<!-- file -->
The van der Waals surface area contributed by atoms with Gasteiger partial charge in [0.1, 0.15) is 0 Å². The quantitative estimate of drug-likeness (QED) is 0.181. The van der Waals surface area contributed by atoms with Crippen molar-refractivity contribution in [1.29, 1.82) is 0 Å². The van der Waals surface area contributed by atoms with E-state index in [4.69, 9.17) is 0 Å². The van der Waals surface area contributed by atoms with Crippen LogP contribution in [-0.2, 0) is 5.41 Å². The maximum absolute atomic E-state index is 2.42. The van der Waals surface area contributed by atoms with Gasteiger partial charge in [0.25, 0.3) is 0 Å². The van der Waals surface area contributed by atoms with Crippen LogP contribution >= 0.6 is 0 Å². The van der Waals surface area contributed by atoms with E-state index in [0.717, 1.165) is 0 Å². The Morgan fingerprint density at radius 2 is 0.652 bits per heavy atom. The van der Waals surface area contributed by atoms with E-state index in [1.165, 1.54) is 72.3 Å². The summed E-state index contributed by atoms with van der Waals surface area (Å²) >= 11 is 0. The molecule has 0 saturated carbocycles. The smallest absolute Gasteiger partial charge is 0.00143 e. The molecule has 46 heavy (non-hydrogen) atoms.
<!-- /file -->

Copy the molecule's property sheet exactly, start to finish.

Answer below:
The van der Waals surface area contributed by atoms with Gasteiger partial charge in [0.1, 0.15) is 0 Å². The quantitative estimate of drug-likeness (QED) is 0.181. The van der Waals surface area contributed by atoms with Crippen molar-refractivity contribution in [1.29, 1.82) is 0 Å². The van der Waals surface area contributed by atoms with E-state index in [4.69, 9.17) is 0 Å². The van der Waals surface area contributed by atoms with Crippen LogP contribution in [-0.2, 0) is 5.41 Å². The maximum absolute atomic E-state index is 2.42. The van der Waals surface area contributed by atoms with Gasteiger partial charge in [0.25, 0.3) is 0 Å². The van der Waals surface area contributed by atoms with Crippen LogP contribution >= 0.6 is 0 Å². The van der Waals surface area contributed by atoms with E-state index in [0.717, 1.165) is 0 Å². The Morgan fingerprint density at radius 2 is 0.652 bits per heavy atom. The van der Waals surface area contributed by atoms with E-state index in [1.165, 1.54) is 72.3 Å². The summed E-state index contributed by atoms with van der Waals surface area (Å²) >= 11 is 0. The molecule has 0 saturated carbocycles. The smallest absolute Gasteiger partial charge is 0.00143 e. The molecule has 46 heavy (non-hydrogen) atoms.